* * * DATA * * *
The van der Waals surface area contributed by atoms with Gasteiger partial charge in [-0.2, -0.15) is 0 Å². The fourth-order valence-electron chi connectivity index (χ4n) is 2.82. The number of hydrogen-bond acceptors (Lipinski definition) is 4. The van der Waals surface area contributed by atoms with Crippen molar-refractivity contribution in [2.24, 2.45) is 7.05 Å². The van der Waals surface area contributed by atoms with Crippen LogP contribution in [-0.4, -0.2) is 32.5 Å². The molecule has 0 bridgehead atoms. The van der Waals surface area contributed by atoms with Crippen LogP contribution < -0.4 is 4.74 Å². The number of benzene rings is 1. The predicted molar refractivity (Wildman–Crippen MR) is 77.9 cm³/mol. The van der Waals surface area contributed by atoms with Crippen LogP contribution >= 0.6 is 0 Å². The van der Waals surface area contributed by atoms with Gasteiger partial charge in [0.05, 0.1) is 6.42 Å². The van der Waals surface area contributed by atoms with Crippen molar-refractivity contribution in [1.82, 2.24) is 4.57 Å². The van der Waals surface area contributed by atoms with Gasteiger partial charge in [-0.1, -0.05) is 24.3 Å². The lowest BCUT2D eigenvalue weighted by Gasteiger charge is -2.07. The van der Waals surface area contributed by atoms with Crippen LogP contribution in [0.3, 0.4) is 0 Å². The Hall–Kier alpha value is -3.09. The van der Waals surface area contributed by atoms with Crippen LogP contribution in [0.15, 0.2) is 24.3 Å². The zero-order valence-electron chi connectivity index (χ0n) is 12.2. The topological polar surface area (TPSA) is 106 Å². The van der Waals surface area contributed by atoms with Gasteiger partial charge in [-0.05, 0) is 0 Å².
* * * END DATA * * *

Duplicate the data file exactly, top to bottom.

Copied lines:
The van der Waals surface area contributed by atoms with Gasteiger partial charge in [-0.2, -0.15) is 0 Å². The fourth-order valence-electron chi connectivity index (χ4n) is 2.82. The number of hydrogen-bond acceptors (Lipinski definition) is 4. The van der Waals surface area contributed by atoms with Crippen molar-refractivity contribution in [2.24, 2.45) is 7.05 Å². The van der Waals surface area contributed by atoms with Crippen LogP contribution in [-0.4, -0.2) is 32.5 Å². The molecule has 0 bridgehead atoms. The van der Waals surface area contributed by atoms with Crippen LogP contribution < -0.4 is 4.74 Å². The number of benzene rings is 1. The predicted molar refractivity (Wildman–Crippen MR) is 77.9 cm³/mol. The van der Waals surface area contributed by atoms with Crippen LogP contribution >= 0.6 is 0 Å². The van der Waals surface area contributed by atoms with Gasteiger partial charge in [0.05, 0.1) is 6.42 Å². The van der Waals surface area contributed by atoms with Crippen molar-refractivity contribution in [1.82, 2.24) is 4.57 Å². The van der Waals surface area contributed by atoms with Gasteiger partial charge in [-0.1, -0.05) is 24.3 Å². The lowest BCUT2D eigenvalue weighted by Gasteiger charge is -2.07. The van der Waals surface area contributed by atoms with Crippen LogP contribution in [0.3, 0.4) is 0 Å². The Hall–Kier alpha value is -3.09. The van der Waals surface area contributed by atoms with Crippen LogP contribution in [0.15, 0.2) is 24.3 Å². The zero-order valence-electron chi connectivity index (χ0n) is 12.2. The topological polar surface area (TPSA) is 106 Å². The van der Waals surface area contributed by atoms with Gasteiger partial charge in [-0.05, 0) is 0 Å².